Skip to main content

About your Search

20130113
20130121
Search Results 0 to 4 of about 5 (some duplicates have been removed)
in an administration, did any of the deficit deals that we did, were those occurring at the same time as debt ceiling raises? >> they all do. >> we've heard that that -- i'm not going to accept that, not going to do it, not the way it's done. we're not a banana republic. how many can you recall, deficit deals were affected? it's something that's done, is it not? >> standard operating procedure. we all learned about the power of the purse of democracy. back then, it used to be taxes because they couldn't borrow. now, you can borrow. taxes aren't the only strains what government can spend. the parliament and congress has to be able to control the borrowing level. that's government 101. >> is zit in g-- dis in geingeny we've already been to the restaurant and trying to stiff the bill? it wasn't the $800 stimulus or any of the things the president's done, it's congress? >> first, you're raising debt limits to cover future spending. fact one is the money hasn't been spent yet. that's not true. >> it's sort of disassembling. >> that's a good word for it. the second fact is congress hasn't approved the mone
heights communications. kristi, to you first. candidate obama in 2008 promised to cut the deficit in half by the end of his first term. that hasn't happened. how about by the end of his second? >> well, john, i think what's important to remember is that as president obama is starting his second term, he's doing so in a remarkably strong position with high approval ratings and a great record in his first term. when he started, as we all know, the economy was in the ditch. he was able to successfully get us out of that at the point where last week the u.s. stocks closed at their highest level in five years and was able to pass historic health care legislation. by contrast, republicans have their ratings in the toilet. what that means is that there's probably -- it's going to bode well for their ability to compromise with him and for the president to get a second term agenda passed. >> chris, i suppose you see it somewhat differently. >> she addressed political positioning and i think that's what the second term will be about, political positioning rather than solving problems. i don't know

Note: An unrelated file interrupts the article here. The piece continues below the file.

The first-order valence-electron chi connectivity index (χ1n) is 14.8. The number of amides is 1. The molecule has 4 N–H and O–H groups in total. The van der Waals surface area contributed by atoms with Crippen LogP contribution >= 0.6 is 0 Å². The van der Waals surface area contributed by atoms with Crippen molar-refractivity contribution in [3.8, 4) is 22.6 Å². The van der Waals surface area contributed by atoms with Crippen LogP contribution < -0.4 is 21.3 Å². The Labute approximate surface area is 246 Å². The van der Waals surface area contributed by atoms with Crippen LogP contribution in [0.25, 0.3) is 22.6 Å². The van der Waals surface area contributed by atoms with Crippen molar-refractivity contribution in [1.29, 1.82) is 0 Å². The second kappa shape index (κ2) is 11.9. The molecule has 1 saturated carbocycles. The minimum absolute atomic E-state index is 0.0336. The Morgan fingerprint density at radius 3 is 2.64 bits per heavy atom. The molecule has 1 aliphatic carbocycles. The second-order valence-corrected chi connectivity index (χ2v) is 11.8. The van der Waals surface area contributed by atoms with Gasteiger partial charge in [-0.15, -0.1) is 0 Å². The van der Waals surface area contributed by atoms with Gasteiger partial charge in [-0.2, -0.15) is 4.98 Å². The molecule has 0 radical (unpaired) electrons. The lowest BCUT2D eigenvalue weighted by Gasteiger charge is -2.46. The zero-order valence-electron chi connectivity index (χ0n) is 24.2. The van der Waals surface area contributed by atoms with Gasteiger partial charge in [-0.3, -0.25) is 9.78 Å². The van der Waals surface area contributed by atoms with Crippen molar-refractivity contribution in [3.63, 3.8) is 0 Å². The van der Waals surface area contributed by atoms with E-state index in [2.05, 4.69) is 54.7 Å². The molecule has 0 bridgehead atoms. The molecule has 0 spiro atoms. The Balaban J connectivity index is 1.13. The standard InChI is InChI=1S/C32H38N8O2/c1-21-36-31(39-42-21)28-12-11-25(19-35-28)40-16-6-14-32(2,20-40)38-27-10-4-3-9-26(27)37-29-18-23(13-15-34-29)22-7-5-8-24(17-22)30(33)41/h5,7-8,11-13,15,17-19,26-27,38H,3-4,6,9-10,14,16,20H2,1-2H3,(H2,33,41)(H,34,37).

'll win votes from independent swing voters and then i win on the deficit. >> you can -- >> on cutting regulations. where it matters. >> you can still be a principled conservative. this is all music to my ears. joe i got to take a break. stay with me. we'll have you back. i want to talk some about fiscal policies and what republicans should or should not do about that crisis. meanwhile we'll talk about it now. a group of leading conservatives joined forces on debt spending today. they penned an op-ed on why the threat of a default ought to be used to force a balanced budget a threat of a debt default. i believe this is completely dead wrong. i think it will lower our credit rating, damage our economy. by the way it's totally unworkable. but we got to talk. joining me now is the co-author of that op-ed. we bring back our friend, cnbc contributor a former bush white house deputy press secretary. let me begin with you mr. nino. i want to cut spending like nobody's business. you mess around with the debt ceiling i'm going tell you, buddy, the whole world, fiscally, economically and politic
. germany's problem is the reverse. it's been running a huge surplus which is the deficit of the other countries of europe that they cannot finance. >> correct. >> that is the essence of the european crisis. >> but in a global environment -- >> the whole question with respect to the u.s. is whether we can sustain our current account relationship with the rest of the world. and particularly with china. and that's a decision that the rest of the world will make. it's completely -- >> james, are we -- we added a new entitlement, obama care, which some, i don't know what that's going to cost. there's some groups, i guess they would call them, if they're too conservative, but trillions and trillions of dollars of additional entitlements that we've just layered over the entitlements we already have. are we at the right level now? is this the perfect level of promises we've made? or would you even go above where we are right now? >> well, i think the problem that we have is that our health care sector is bloated by this enormous private insurance system that we have. this sort of mixed bag of
Search Results 0 to 4 of about 5 (some duplicates have been removed)

Terms of Use (31 Dec 2014)